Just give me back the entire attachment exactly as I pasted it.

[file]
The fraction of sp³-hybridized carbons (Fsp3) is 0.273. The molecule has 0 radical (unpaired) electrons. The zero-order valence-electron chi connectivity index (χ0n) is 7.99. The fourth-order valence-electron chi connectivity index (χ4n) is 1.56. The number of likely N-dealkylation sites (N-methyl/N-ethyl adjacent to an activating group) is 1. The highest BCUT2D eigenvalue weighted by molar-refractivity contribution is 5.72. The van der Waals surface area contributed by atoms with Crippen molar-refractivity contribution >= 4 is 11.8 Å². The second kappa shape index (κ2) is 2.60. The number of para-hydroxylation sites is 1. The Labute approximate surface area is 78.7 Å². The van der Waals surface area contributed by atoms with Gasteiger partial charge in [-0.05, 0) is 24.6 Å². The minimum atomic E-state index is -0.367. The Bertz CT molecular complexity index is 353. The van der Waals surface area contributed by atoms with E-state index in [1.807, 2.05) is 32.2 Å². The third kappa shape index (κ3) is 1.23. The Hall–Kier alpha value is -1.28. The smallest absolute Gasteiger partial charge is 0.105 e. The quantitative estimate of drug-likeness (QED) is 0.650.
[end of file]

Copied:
The fraction of sp³-hybridized carbons (Fsp3) is 0.273. The molecule has 0 radical (unpaired) electrons. The zero-order valence-electron chi connectivity index (χ0n) is 7.99. The fourth-order valence-electron chi connectivity index (χ4n) is 1.56. The number of likely N-dealkylation sites (N-methyl/N-ethyl adjacent to an activating group) is 1. The highest BCUT2D eigenvalue weighted by molar-refractivity contribution is 5.72. The van der Waals surface area contributed by atoms with Crippen molar-refractivity contribution >= 4 is 11.8 Å². The second kappa shape index (κ2) is 2.60. The number of para-hydroxylation sites is 1. The Labute approximate surface area is 78.7 Å². The van der Waals surface area contributed by atoms with Gasteiger partial charge in [-0.05, 0) is 24.6 Å². The minimum atomic E-state index is -0.367. The Bertz CT molecular complexity index is 353. The van der Waals surface area contributed by atoms with E-state index in [1.807, 2.05) is 32.2 Å². The third kappa shape index (κ3) is 1.23. The Hall–Kier alpha value is -1.28. The smallest absolute Gasteiger partial charge is 0.105 e. The quantitative estimate of drug-likeness (QED) is 0.650.